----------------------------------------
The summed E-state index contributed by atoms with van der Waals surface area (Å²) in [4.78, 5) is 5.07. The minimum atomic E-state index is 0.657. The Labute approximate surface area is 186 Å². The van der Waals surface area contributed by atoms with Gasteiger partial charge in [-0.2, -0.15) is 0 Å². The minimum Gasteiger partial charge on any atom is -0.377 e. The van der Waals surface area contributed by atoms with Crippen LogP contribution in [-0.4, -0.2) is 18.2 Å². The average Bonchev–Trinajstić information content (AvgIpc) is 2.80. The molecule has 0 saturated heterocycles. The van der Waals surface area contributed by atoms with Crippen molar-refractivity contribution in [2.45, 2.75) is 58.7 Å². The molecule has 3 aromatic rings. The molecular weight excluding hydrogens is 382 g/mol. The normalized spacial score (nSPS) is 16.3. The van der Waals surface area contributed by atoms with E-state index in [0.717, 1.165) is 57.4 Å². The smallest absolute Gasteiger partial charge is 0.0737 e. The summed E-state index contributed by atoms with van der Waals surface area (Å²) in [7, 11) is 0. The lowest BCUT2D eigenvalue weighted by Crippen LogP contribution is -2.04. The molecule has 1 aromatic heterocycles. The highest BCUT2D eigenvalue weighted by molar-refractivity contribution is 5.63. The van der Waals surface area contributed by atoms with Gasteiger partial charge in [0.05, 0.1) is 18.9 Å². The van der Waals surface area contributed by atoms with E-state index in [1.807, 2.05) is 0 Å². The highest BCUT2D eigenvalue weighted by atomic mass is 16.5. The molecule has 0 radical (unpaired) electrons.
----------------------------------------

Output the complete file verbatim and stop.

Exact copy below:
The summed E-state index contributed by atoms with van der Waals surface area (Å²) in [4.78, 5) is 5.07. The minimum atomic E-state index is 0.657. The Labute approximate surface area is 186 Å². The van der Waals surface area contributed by atoms with Gasteiger partial charge in [-0.2, -0.15) is 0 Å². The minimum Gasteiger partial charge on any atom is -0.377 e. The van der Waals surface area contributed by atoms with Crippen LogP contribution in [-0.4, -0.2) is 18.2 Å². The average Bonchev–Trinajstić information content (AvgIpc) is 2.80. The molecule has 0 saturated heterocycles. The van der Waals surface area contributed by atoms with Crippen molar-refractivity contribution in [2.45, 2.75) is 58.7 Å². The molecule has 3 aromatic rings. The molecular weight excluding hydrogens is 382 g/mol. The normalized spacial score (nSPS) is 16.3. The van der Waals surface area contributed by atoms with E-state index in [0.717, 1.165) is 57.4 Å². The smallest absolute Gasteiger partial charge is 0.0737 e. The summed E-state index contributed by atoms with van der Waals surface area (Å²) in [7, 11) is 0. The lowest BCUT2D eigenvalue weighted by Crippen LogP contribution is -2.04. The molecule has 1 aromatic heterocycles. The highest BCUT2D eigenvalue weighted by molar-refractivity contribution is 5.63. The van der Waals surface area contributed by atoms with Gasteiger partial charge in [0.05, 0.1) is 18.9 Å². The van der Waals surface area contributed by atoms with E-state index in [1.807, 2.05) is 0 Å². The highest BCUT2D eigenvalue weighted by atomic mass is 16.5. The molecule has 0 radical (unpaired) electrons.